Musings of an Energy Nerd

Fukushima and Vermont Yankee

Posted on August 28, 2013 by Martin Holladay, GBA Advisor

A year and a half ago, in an article on the continuing nuclear disaster in Fukushima, Japan, I reacted with skepticism to reports that the crisis at the damaged plant was under control. I wrote, “The situation at the Fukushima reactors is still far from stable. … Since the containers at the Fukushima Daiichi are severely damaged by melted fuel and can’t hold water, Tepco needs to pour hundreds of tons of water over the molten fuel every day.”

Getting the Biggest Bang for Your Air-Sealing Buck

Posted on August 23, 2013 by Martin Holladay, GBA Advisor

Most new homes are leaky. In the typical new home, significant volumes of air enter through cracks near the basement rim joists and exit through ceiling holes on the building’s top floor. These air leaks waste tremendous amount of energy.

Vinyl Windows and Vinyl Siding

Posted on August 16, 2013 by Martin Holladay, GBA Advisor

Should vinylCommon term for polyvinyl chloride (PVC). In chemistry, vinyl refers to a carbon-and-hydrogen group (H2C=CH–) that attaches to another functional group, such as chlorine (vinyl chloride) or acetate (vinyl acetate). building materials be banned from green homes? Some environmentalists think so. There seem to be three categories of building materials that particularly irk the anti-PVC crowd: vinyl siding, vinyl windows, and vinyl flooring. Since there are alternatives to all of these materials, these environmentalists argue, green homes shouldn’t include any of them. (Although the anti-vinyl group sometimes mentions PVC pipe used for drains and vents, it seems that neither plastic pipe nor the vinyl insulation on Romex wiring raises as many hackles as vinyl siding, windows, and flooring.)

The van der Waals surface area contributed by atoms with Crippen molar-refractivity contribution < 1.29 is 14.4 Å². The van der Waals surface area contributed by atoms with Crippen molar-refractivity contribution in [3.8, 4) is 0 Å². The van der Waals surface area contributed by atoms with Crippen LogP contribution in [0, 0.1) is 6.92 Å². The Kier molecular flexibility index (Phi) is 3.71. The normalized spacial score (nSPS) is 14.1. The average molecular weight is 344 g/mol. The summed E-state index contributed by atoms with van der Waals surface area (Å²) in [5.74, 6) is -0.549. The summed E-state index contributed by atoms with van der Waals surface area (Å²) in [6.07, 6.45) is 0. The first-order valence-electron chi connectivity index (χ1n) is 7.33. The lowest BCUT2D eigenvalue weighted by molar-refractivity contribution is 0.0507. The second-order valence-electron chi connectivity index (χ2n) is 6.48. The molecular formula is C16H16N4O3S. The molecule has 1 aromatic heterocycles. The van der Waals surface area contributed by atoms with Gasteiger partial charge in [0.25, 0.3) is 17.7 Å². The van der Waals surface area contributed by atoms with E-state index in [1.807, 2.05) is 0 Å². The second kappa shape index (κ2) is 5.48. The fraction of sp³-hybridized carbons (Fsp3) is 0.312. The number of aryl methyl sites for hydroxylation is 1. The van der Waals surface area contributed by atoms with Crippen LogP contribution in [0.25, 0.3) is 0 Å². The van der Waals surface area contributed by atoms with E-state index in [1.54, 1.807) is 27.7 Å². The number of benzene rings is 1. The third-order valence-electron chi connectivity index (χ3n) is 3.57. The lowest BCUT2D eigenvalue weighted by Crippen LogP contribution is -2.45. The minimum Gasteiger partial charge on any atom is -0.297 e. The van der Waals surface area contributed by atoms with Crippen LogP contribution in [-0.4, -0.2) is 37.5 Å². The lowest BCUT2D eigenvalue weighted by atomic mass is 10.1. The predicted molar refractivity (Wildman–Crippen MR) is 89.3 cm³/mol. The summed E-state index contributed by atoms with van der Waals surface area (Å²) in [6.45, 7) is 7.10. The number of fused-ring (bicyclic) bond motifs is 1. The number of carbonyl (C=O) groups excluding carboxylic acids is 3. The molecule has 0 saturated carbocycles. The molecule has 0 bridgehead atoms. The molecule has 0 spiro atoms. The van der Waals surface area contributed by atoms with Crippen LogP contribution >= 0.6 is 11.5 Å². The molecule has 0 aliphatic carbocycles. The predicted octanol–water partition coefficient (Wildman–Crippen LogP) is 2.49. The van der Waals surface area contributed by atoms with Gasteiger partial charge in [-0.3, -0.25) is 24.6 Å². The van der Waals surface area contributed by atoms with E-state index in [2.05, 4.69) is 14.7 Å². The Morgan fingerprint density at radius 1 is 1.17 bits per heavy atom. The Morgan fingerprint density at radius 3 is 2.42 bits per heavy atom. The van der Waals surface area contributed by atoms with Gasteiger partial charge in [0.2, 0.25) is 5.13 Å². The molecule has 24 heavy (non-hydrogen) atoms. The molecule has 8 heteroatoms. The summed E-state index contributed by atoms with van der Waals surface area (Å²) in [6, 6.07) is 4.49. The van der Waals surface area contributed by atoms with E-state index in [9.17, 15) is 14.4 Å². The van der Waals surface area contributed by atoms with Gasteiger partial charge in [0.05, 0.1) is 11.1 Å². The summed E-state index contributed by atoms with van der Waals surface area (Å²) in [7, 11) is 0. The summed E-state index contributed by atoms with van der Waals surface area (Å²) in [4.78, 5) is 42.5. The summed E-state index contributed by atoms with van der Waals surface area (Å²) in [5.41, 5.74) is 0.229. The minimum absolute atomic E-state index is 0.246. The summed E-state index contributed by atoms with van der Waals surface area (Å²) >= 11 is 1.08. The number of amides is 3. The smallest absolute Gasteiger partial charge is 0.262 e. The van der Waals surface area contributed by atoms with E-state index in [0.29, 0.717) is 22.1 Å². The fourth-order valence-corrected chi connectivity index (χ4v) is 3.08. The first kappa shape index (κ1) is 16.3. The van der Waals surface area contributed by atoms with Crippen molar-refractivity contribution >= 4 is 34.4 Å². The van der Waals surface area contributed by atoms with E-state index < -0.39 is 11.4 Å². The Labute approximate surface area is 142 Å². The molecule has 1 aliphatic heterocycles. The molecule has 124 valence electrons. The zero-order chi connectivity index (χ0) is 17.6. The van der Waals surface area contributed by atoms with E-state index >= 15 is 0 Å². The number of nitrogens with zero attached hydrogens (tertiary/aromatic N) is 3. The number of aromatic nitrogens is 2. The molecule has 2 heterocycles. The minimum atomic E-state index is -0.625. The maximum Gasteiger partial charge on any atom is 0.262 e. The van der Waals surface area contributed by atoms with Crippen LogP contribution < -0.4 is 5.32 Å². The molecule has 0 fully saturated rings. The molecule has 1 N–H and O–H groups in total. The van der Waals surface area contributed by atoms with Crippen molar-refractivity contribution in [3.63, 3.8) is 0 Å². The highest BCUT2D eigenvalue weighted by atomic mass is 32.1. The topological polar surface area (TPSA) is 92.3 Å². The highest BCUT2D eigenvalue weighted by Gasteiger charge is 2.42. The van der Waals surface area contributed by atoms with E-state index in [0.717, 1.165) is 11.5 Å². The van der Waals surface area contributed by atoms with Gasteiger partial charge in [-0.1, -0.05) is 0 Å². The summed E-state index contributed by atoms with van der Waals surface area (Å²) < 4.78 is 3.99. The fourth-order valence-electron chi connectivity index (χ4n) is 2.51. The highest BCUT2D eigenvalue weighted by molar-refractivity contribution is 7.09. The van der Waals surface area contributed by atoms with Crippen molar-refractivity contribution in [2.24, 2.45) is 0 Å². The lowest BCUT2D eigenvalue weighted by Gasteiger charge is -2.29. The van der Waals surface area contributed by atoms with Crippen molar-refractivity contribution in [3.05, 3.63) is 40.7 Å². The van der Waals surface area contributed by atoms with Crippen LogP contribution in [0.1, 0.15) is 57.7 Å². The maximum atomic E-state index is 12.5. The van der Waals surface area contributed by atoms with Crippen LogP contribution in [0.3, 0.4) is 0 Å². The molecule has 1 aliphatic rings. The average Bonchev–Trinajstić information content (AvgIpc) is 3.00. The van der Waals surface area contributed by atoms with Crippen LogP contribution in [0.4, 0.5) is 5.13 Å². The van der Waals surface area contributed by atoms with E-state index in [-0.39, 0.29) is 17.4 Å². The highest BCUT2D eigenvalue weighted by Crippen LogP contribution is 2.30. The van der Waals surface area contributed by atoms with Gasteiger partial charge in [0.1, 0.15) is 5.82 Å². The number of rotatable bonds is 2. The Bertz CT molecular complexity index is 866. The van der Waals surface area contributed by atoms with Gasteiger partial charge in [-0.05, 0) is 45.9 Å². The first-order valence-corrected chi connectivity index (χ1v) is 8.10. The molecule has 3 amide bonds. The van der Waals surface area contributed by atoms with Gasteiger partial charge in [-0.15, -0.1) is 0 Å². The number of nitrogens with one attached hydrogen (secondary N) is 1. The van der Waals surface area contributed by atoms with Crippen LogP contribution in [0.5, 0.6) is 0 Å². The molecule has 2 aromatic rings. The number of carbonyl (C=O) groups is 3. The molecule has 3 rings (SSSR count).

Rainscreen Gaps and Igloos

Posted on August 9, 2013 by Martin Holladay, GBA Advisor

For the past 17 years, Joe Lstiburek and Betsy Pettit have hosted an annual conference, the Westford Symposium on Building Science, near their home in Massachusetts. Informally known as “summer camp,” the invitation-only gathering attracts hundreds of builders, engineers, architects, professors, and building science researchers.

The attendees listen to presentations at a conference center during the day and relax in Joe and Betsy’s backyard during the evening.

If Only Green Homes Could Be Sold Like Breakfast Cereal

Posted on August 2, 2013 by Martin Holladay, GBA Advisor

Just the other day, I was looking at a box of breakfast cereal. The largest lettering on the box were the three words naming the cereal: Frosted Shredded Wheat. Next in prominence came the tag line: “Contains 6 g. of fiber per serving.”

You’re probably thinking, “so what?” Manufacturers of processed food make claims like this so frequently that we’ve all gotten used to them.

All About Dehumidifiers

Posted on July 26, 2013 by Martin Holladay, GBA Advisor